Just how crazy is this Kim Jong Un guy, anyway? In the week or so since KJU had his uncle, Jang Song-Thaek, branded a traitor, executed, and expunged from official existence, I’ve read several articles describing him as a dangerous enfant terrible, and perhaps even a “modern Caligula.”
That notoriously depraved Caesar was eventually assassinated by his own Praetorian Guard, and some voices in our foreign policy establishment would like to see the U.S. expedite this process. This argument comes in two basic flavors. The first is that we should try to get rid of KJU because he’s a really bad guy who commits crimes against humanity and flouts international laws, especially the nonproliferation regime, with impunity. The second is that KJU’s behavior has been so erratic that he cannot be trusted to make decisions that are consistent with the survival of his regime. In other words, he may not deterrable, which could be a big problem given the DPRK’s rudimentary-but-still-plenty-fissile nuclear stockpile.
Neither flavor tastes good, in my opinion. KJU is indeed a monstrous individual who deserves to be locked up in The Hague for 999 consecutive life terms, and so were the two previous Dear Leaders. Luckily, the state of North Korea isn’t a useful vehicle for causing serious international security trouble, because those three guys have driven it like a budget rental for 60-odd years.
Consequently, most of the nasty stuff the DPRK does on the international scene amounts to small-time mafioso crap: drug smuggling, counterfeiting, and illegal weapons sales, all done to keep the lights on in Pyongyang (12 hours a day). Peddling nuclear and missile technologies to the highest bidder is somewhat more serious… but what do the North Koreans actually have to sell, anyway? DPRK is very unlikely to sell a completed weapon or fissile material–the risks associated with that transfer are practically insurmountable, given how often DPRK’s weapons shipments are intercepted–and the other states in the market for nuclear weapons can likely do better with indigenous programs.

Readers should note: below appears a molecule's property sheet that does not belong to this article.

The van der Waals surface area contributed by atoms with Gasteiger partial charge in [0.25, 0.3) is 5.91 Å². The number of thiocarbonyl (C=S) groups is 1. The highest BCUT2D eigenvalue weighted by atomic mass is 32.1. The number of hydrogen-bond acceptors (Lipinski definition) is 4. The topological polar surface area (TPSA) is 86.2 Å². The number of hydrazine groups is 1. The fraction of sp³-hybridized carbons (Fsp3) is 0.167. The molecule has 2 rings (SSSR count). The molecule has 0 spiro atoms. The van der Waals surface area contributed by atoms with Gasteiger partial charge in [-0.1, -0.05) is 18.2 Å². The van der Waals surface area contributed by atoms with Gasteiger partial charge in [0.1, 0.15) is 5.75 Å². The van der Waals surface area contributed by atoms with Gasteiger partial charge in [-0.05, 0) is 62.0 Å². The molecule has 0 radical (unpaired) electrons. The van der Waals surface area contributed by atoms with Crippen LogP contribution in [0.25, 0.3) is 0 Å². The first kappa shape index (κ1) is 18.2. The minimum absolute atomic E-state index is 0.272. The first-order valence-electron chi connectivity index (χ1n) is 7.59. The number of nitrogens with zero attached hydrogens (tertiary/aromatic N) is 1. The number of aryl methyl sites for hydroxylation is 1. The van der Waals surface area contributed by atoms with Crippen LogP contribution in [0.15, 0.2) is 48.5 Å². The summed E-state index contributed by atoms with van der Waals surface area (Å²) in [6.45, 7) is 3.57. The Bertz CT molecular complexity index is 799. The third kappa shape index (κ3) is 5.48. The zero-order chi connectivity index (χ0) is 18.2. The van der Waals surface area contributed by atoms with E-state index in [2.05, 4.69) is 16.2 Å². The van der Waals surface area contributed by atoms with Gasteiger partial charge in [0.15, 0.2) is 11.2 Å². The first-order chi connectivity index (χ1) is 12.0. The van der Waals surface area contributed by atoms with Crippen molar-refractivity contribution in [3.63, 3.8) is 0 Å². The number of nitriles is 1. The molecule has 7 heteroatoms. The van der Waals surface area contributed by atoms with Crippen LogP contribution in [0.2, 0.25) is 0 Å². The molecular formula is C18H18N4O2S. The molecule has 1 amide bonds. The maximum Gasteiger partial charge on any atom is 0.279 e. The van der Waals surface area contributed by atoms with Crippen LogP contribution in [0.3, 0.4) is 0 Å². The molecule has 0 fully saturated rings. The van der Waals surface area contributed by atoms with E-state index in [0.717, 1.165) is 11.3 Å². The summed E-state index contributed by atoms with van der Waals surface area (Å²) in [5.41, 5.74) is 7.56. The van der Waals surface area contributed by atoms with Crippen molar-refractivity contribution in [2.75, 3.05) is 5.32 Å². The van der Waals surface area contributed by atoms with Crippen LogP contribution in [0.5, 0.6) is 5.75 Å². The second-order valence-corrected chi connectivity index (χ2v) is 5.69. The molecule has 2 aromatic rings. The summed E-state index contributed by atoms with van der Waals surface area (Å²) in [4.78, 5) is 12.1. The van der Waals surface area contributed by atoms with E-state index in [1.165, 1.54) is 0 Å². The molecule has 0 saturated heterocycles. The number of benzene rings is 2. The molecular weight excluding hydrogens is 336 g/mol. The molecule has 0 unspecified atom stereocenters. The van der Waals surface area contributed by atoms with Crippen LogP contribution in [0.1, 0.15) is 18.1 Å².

In short, DPRK is effectively contained, leaving the irrationality argument. The thing is that KJU’s purge doesn’t seem irrational to me. Quite the opposite, in fact. He was able to eliminate his uncle, an experienced and very well-connected politician who was close to the levers of power, suggesting both animal cunning and a knack for self-preservation, not madness. For all we know, KJU may not have lasted another year if he hadn’t acted when and how he did. Whatever the case, this kind of action isn’t unprecedented in new totalitarian governments.
I’ll end with this final thought: we don’t actually want KJU’s regime to collapse, and neither does South Korea, believe it or not. Nothing KJU has done to this point is as unpredictable as what could occur in the wake of a North Korean civil war or coup. And if you think reintegrating Germany was difficult for the Germans, just imagine what the South Koreans will have to do to bring 25 million of their starving Northern cousins up to speed.
I think the best way to get rid of KJU and his regime, ultimately, is to sign a peace treaty and formally end the Korean War, depriving the DPRK of its main excuse for oppressing its people so horribly under “wartime conditions.” From there, let the Sunshine Policy do the work, and maybe we get reunification several decades down the road.